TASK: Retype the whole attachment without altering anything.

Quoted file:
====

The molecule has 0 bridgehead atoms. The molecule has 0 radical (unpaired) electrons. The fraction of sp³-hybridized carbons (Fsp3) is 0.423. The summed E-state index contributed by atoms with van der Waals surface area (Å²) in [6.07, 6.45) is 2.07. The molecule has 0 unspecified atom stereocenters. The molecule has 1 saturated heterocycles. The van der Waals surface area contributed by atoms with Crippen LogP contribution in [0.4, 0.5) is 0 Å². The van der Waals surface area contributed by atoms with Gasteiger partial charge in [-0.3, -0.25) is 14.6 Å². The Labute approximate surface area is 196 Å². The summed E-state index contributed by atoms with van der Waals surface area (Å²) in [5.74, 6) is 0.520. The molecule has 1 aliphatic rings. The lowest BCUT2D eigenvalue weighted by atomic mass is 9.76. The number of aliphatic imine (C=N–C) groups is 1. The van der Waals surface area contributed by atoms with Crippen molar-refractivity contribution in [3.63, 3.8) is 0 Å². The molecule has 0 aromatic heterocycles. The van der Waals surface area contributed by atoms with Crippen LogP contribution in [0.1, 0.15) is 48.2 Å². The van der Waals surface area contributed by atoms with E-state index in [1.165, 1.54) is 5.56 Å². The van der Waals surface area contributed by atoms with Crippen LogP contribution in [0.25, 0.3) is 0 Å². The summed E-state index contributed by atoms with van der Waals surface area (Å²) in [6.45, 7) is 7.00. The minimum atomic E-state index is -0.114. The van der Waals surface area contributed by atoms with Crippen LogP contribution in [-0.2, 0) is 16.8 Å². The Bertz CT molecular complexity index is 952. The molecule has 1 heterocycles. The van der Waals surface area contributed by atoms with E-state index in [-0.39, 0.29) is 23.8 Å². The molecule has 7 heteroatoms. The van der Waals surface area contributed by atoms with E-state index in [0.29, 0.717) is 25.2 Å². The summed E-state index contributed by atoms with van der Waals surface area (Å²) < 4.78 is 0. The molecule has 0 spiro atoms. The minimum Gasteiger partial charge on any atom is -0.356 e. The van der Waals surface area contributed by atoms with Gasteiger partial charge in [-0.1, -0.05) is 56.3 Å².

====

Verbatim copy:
The molecule has 0 bridgehead atoms. The molecule has 0 radical (unpaired) electrons. The fraction of sp³-hybridized carbons (Fsp3) is 0.423. The summed E-state index contributed by atoms with van der Waals surface area (Å²) in [6.07, 6.45) is 2.07. The molecule has 0 unspecified atom stereocenters. The molecule has 1 saturated heterocycles. The van der Waals surface area contributed by atoms with Crippen LogP contribution in [0.4, 0.5) is 0 Å². The van der Waals surface area contributed by atoms with Gasteiger partial charge in [-0.3, -0.25) is 14.6 Å². The Labute approximate surface area is 196 Å². The summed E-state index contributed by atoms with van der Waals surface area (Å²) in [5.74, 6) is 0.520. The molecule has 1 aliphatic rings. The lowest BCUT2D eigenvalue weighted by atomic mass is 9.76. The number of aliphatic imine (C=N–C) groups is 1. The van der Waals surface area contributed by atoms with Crippen molar-refractivity contribution in [3.63, 3.8) is 0 Å². The molecule has 0 aromatic heterocycles. The van der Waals surface area contributed by atoms with Crippen LogP contribution in [0.1, 0.15) is 48.2 Å². The van der Waals surface area contributed by atoms with E-state index in [1.165, 1.54) is 5.56 Å². The van der Waals surface area contributed by atoms with Crippen LogP contribution in [0.25, 0.3) is 0 Å². The summed E-state index contributed by atoms with van der Waals surface area (Å²) in [6.45, 7) is 7.00. The minimum atomic E-state index is -0.114. The van der Waals surface area contributed by atoms with Crippen LogP contribution in [-0.2, 0) is 16.8 Å². The Bertz CT molecular complexity index is 952. The molecule has 1 heterocycles. The van der Waals surface area contributed by atoms with E-state index in [-0.39, 0.29) is 23.8 Å². The molecule has 7 heteroatoms. The van der Waals surface area contributed by atoms with E-state index in [0.29, 0.717) is 25.2 Å². The summed E-state index contributed by atoms with van der Waals surface area (Å²) < 4.78 is 0. The molecule has 0 spiro atoms. The minimum Gasteiger partial charge on any atom is -0.356 e. The van der Waals surface area contributed by atoms with Gasteiger partial charge in [-0.1, -0.05) is 56.3 Å².